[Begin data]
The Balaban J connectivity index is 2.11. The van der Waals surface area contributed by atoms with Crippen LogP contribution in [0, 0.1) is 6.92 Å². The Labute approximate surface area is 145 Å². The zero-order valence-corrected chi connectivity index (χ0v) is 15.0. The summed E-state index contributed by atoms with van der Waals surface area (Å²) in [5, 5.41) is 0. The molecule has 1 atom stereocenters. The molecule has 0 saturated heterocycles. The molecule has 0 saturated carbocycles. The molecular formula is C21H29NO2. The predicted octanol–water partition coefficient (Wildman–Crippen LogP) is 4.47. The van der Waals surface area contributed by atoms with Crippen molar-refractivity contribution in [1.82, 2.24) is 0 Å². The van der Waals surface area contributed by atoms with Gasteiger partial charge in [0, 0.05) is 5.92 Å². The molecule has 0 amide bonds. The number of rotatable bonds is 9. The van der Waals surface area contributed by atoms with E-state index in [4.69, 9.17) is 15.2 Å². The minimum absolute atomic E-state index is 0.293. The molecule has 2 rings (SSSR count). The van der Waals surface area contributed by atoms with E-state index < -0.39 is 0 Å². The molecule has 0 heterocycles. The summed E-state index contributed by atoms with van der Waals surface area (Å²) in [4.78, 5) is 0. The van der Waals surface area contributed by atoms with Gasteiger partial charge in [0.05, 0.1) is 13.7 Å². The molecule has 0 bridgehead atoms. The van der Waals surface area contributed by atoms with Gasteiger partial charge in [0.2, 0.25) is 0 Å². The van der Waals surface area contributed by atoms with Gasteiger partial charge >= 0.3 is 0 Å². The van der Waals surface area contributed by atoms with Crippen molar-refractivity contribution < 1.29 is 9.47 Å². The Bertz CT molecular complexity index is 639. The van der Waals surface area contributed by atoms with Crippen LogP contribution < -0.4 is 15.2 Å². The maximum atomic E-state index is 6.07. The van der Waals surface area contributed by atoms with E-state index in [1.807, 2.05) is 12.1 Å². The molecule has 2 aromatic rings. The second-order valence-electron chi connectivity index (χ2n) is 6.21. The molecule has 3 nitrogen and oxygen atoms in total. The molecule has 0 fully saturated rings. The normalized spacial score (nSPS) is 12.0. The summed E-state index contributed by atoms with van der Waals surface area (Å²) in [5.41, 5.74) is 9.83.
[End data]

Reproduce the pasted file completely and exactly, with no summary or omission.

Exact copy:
The Balaban J connectivity index is 2.11. The van der Waals surface area contributed by atoms with Crippen LogP contribution in [0, 0.1) is 6.92 Å². The Labute approximate surface area is 145 Å². The zero-order valence-corrected chi connectivity index (χ0v) is 15.0. The summed E-state index contributed by atoms with van der Waals surface area (Å²) in [5, 5.41) is 0. The molecule has 1 atom stereocenters. The molecule has 0 saturated heterocycles. The molecule has 0 saturated carbocycles. The molecular formula is C21H29NO2. The predicted octanol–water partition coefficient (Wildman–Crippen LogP) is 4.47. The van der Waals surface area contributed by atoms with Crippen molar-refractivity contribution in [1.82, 2.24) is 0 Å². The van der Waals surface area contributed by atoms with Gasteiger partial charge in [0, 0.05) is 5.92 Å². The molecule has 0 amide bonds. The number of rotatable bonds is 9. The van der Waals surface area contributed by atoms with E-state index in [4.69, 9.17) is 15.2 Å². The minimum absolute atomic E-state index is 0.293. The molecule has 2 rings (SSSR count). The van der Waals surface area contributed by atoms with E-state index < -0.39 is 0 Å². The molecule has 0 heterocycles. The summed E-state index contributed by atoms with van der Waals surface area (Å²) in [4.78, 5) is 0. The van der Waals surface area contributed by atoms with Gasteiger partial charge in [0.05, 0.1) is 13.7 Å². The molecule has 0 bridgehead atoms. The van der Waals surface area contributed by atoms with Gasteiger partial charge in [0.2, 0.25) is 0 Å². The van der Waals surface area contributed by atoms with Gasteiger partial charge >= 0.3 is 0 Å². The van der Waals surface area contributed by atoms with Crippen molar-refractivity contribution < 1.29 is 9.47 Å². The Bertz CT molecular complexity index is 639. The van der Waals surface area contributed by atoms with Crippen LogP contribution < -0.4 is 15.2 Å². The maximum atomic E-state index is 6.07. The van der Waals surface area contributed by atoms with E-state index in [1.807, 2.05) is 12.1 Å². The molecule has 2 aromatic rings. The second-order valence-electron chi connectivity index (χ2n) is 6.21. The molecule has 3 nitrogen and oxygen atoms in total. The molecule has 0 fully saturated rings. The normalized spacial score (nSPS) is 12.0. The summed E-state index contributed by atoms with van der Waals surface area (Å²) in [5.41, 5.74) is 9.83.